With scandals and frauds exposed in churches, financial transparency will go a long way to restore integrity and build confidence among the people.
Every state adheres to what is commonly called a Sunshine Law, which guarantees public access to records held by the government. Churches could use something similar.
Churches aren’t known to open their financial, compensation and other records to parishioners. Yes, go to the pastor and ask for a private opportunity to examine the data and you will likely get it. But it is mostly with a grudging compliance that makes an inquirer feel foolish and intrusive.
Churches aren’t very transparent, but they ought to be. The time is well past due. Dave Travis of Leadership Network asks: “Do church leaders make decisions and handle money ‘in the light of day,’ or do things happen behind closed doors?”
Travis writes about transparency in a new booklet, What’s Next?: A Look Over the Next Hill for Innovative Churches and Their Leaders, and reflects: “Once upon a time, church members simply trusted their leaders. Some still do. But in the world we now inhabit, trust depends to some extent upon reasonable transparency. In the future, it could become a critical issue.”
It is a world too where fraud and embezzlements are reported nearly weekly in the media—involving staff and volunteers working with the funds of the church. Church fraud is epidemic. News is replete with stories of pastors with outsized compensation packages. And when leadership does share the new budget figures for the next financial year, the line items are rolled up into a handful of categories without any real detail by which to judge the rightness of the expenditures.
“Going forward, we feel that voluntary transparency will bolster churches in the eyes of the public – members and outsiders alike,” writes Travis. “Younger adults will insist upon it, being accustomed to detailed reports from other charitable organizations.”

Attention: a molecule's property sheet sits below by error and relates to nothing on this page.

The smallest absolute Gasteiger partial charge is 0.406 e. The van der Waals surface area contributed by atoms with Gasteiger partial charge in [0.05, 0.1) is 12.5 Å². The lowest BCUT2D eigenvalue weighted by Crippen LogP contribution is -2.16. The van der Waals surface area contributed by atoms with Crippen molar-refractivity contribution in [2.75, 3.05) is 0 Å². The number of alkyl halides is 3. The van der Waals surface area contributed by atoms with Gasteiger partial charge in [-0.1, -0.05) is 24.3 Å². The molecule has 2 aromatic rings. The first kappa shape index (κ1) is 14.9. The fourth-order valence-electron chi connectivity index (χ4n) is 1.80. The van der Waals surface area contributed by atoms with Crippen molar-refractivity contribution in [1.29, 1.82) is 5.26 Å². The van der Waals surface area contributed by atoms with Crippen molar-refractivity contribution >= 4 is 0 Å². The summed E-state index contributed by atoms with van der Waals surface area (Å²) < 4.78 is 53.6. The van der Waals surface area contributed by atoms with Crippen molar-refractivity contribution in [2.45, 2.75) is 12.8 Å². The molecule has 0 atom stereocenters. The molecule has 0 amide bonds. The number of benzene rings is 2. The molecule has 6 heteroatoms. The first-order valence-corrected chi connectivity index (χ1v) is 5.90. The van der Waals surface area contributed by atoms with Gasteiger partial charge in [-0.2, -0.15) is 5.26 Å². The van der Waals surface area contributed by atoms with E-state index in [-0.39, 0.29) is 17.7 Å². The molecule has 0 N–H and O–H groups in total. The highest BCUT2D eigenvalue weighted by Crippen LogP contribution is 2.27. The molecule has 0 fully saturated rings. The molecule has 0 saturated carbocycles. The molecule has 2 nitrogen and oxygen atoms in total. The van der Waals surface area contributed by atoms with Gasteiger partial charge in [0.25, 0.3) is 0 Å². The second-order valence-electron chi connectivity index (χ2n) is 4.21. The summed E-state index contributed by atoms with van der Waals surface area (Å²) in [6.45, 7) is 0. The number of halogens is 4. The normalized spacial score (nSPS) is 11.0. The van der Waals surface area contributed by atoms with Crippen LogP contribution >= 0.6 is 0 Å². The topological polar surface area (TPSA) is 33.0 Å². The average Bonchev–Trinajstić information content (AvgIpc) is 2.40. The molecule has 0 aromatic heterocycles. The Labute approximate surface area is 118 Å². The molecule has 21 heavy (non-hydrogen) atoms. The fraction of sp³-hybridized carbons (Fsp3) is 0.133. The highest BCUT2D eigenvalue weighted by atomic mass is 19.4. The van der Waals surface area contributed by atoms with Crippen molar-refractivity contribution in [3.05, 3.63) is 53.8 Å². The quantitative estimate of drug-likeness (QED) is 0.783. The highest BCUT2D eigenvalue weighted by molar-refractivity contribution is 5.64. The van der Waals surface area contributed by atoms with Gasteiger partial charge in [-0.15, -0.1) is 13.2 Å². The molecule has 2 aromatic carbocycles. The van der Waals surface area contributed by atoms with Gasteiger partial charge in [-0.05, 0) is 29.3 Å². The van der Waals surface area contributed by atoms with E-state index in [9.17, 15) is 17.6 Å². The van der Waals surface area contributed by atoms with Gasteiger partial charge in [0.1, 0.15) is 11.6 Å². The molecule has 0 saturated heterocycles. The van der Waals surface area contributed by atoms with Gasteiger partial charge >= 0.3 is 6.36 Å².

Annual reports, posting of financial reports to the church website, audited financial statements at least every other year, 990 filings (though not required by law), and use of outside compensation comparisons all demonstrate financial integrity and build confidence. More churches are opting to abide by the standards of the Evangelical Council for Financial Accountability that now is for congregations as well as parachurch organizations.
Next year Church Executive will begin a series of articles on “Responsible Financial Stewardship” in association with the ECFA.
And we will be monitoring and reporting on this topic in other ways through the year. In a related action, likely in December, ECFA will release the first part of the report of the Commission on Accountability and Policy for Religious Organizations to U.S. Senator Charles Grassley.
Dave Travis says that transparency and accountability aren’t the most favorite topics for most church leaders. “Their lives and ministries have enough challenges without the added layers of expense and tough questions that invite criticism.
“Even so, we believe their openness and transparency should be hallmarks of any authentic church. Practically speaking, these things help win confidence from the community. In the long run, they’re worth the headaches. We suggest [the initiatives] demonstrate to the world that our churches are beyond reproach.”
Even as our churches ask us to live our lives beyond reproach, so should they.